Monday, December 07, 2009


A real American Hero

The Weekly Standard's blog tells us about Lt. John William Finn, who received the Medal of Honor for his actions at Pearl Harbor on December 7, 1941. This is good stuff:

There were fifteen men awarded the Medal of Honor for their heroism on the morning of Dec. 7, 1941. Only five survived that horrible day. Only one of them remains.

Lt. John William Finn, USN (Ret.) turned 100 years old on July 23 of this year, and he'll be attending the Pearl Harbor commemoration ceremony at the U.S.S. Arizona Memorial today in Hawaii, returning to the Kaneohe Bay waters where he mounted an impressive one-man attack on Japanese fighter planes in the ambush that pulled the U.S. into World War II. Because the bay was attacked several minutes before Pearl Harbor proper, Finn is often called the first Medal of Honor recipient of World War II.

Finn was 17 when he joined the Navy in 1926, eventually getting stationed at Pearl Harbor as an aviation ordnanceman, in charge of anti-aircraft guns, missiles, torpedoes, and distribution of small arms. On the morning of Dec. 7, a neighbor came to his door shouting, "They want you down at the squadron right away!"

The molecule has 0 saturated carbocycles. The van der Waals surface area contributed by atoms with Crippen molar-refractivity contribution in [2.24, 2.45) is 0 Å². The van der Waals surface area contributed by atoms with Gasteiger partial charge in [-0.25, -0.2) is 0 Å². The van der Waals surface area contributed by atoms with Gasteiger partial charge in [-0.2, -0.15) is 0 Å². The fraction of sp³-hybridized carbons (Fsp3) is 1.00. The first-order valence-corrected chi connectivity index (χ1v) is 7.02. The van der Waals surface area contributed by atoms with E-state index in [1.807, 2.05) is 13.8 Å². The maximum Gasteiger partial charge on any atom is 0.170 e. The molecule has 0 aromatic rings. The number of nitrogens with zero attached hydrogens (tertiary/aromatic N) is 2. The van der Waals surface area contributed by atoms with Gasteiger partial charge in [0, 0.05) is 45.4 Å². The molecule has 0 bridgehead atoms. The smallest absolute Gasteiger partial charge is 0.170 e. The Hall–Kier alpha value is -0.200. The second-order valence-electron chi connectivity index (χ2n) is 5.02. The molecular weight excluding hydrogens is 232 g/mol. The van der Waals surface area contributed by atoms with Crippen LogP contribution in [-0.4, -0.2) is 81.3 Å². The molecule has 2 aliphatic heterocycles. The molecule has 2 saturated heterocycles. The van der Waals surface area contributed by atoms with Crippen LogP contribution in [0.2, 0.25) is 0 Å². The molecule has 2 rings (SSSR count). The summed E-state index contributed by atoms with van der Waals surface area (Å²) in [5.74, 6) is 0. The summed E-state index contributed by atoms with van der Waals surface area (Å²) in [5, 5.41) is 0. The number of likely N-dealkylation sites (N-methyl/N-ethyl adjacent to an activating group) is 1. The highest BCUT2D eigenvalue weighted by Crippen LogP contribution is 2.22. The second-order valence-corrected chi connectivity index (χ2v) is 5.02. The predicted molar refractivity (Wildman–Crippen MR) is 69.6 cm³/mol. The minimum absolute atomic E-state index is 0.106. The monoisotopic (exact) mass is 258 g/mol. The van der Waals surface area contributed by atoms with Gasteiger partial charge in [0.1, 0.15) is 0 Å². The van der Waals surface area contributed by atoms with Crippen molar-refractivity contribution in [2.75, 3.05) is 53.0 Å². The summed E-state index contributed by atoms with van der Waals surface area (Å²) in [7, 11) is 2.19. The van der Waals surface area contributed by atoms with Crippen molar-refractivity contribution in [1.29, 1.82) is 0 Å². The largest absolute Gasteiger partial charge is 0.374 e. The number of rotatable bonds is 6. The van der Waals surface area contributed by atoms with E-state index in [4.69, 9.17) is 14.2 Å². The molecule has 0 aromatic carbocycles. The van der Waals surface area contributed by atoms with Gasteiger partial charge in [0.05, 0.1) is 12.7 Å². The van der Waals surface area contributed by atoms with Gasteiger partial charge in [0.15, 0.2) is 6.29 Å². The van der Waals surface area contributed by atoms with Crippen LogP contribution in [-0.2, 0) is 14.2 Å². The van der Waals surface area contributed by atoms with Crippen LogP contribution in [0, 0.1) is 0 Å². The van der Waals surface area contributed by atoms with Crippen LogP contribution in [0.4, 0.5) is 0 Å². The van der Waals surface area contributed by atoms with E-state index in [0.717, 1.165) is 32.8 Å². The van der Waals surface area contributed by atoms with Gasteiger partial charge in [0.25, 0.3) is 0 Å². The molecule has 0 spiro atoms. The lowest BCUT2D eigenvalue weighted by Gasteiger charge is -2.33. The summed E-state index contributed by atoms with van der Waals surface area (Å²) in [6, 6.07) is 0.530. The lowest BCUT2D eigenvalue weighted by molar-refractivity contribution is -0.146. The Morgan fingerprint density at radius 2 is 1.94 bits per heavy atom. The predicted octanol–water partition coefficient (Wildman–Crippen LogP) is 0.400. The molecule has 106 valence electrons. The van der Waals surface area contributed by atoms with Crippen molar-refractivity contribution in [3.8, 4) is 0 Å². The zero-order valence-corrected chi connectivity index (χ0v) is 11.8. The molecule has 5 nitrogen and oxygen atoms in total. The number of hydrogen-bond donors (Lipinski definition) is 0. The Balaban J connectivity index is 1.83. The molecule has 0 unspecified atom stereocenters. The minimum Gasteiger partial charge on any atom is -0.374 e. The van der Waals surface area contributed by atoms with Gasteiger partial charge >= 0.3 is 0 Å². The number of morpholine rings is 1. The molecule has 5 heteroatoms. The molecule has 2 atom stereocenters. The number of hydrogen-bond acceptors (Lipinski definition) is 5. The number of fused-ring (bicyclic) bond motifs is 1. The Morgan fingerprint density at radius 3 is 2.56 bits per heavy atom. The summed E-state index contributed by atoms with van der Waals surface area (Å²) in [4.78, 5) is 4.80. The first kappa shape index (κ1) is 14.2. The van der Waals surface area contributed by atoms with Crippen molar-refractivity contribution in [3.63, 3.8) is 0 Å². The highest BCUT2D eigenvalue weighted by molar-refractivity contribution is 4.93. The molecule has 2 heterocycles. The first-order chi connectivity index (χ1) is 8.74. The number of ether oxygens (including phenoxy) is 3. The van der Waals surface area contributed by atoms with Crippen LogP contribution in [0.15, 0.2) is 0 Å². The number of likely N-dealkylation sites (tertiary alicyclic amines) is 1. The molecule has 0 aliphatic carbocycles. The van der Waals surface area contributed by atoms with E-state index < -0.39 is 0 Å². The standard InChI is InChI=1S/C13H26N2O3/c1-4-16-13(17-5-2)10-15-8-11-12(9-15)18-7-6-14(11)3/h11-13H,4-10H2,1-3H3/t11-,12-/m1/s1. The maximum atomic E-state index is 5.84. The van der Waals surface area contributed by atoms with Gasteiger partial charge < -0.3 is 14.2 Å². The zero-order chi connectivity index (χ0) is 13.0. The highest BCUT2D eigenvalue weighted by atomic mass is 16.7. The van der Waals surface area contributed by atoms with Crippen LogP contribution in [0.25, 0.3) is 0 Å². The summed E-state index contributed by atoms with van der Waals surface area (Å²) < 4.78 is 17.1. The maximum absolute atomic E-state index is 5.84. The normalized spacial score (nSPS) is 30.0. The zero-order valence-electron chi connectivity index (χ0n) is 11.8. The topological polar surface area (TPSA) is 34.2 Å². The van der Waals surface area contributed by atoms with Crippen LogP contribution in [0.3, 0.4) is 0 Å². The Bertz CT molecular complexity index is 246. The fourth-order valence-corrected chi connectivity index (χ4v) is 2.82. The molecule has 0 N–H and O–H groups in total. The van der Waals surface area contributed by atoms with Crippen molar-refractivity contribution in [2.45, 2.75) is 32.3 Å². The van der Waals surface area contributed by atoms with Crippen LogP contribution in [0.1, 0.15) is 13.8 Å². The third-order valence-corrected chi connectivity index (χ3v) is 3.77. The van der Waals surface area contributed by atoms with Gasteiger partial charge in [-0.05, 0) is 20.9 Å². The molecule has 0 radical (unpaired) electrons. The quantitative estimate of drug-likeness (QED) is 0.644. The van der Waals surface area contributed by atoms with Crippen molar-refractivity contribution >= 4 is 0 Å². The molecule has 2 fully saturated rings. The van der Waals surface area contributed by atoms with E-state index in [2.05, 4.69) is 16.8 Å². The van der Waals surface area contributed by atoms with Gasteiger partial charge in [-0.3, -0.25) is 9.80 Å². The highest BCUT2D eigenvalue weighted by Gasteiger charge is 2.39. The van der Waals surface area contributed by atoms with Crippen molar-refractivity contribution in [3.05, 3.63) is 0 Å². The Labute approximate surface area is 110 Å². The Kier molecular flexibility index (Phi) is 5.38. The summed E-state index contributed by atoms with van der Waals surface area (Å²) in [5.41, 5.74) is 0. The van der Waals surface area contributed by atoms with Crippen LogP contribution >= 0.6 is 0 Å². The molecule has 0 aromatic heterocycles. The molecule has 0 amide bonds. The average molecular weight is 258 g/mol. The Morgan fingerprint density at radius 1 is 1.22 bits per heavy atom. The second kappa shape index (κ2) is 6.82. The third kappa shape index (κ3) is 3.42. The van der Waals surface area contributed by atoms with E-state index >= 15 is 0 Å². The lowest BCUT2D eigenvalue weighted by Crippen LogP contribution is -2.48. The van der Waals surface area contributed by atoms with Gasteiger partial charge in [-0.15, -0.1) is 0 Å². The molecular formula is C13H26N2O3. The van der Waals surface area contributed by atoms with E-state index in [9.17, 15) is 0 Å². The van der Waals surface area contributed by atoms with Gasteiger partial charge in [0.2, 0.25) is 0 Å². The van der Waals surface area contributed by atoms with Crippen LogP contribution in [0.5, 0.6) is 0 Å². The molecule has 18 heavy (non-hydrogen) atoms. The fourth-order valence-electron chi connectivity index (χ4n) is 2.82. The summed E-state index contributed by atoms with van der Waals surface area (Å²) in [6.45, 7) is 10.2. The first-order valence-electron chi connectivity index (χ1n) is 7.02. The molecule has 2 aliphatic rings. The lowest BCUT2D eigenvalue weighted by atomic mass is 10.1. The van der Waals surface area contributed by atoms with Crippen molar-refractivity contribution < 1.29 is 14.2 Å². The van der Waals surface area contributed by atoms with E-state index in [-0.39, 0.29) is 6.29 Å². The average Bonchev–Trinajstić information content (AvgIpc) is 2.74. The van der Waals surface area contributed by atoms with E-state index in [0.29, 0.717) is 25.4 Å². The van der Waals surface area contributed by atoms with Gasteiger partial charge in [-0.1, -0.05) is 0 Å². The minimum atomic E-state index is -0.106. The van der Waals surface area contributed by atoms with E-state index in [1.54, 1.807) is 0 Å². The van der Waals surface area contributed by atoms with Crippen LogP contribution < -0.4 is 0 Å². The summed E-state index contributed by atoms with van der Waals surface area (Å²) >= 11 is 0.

Before he could see any battleships, he saw Japanese aircraft in the sky as he drove toward the bay. When he arrived on the scene, he wrested a .50 caliber machine gun from his squadron's painter:

"I said, 'Alex, let me take that gun,'" Finn explained. "I knew that I had more experience firing a machine gun than a painter."

"I got that gun and I started shooting at Jap planes," Finn said in the salty language not uncommon among veterans of that long-ago war.

He put the gun on a makeshift mount, moving it to an open and vulnerable area, where he could clearly see enemy aircraft. Finn was wounded - some reports say more than 20 times — as he stood in the open under Japanese fire.

Check out Finn's Medal of Honor citation here.

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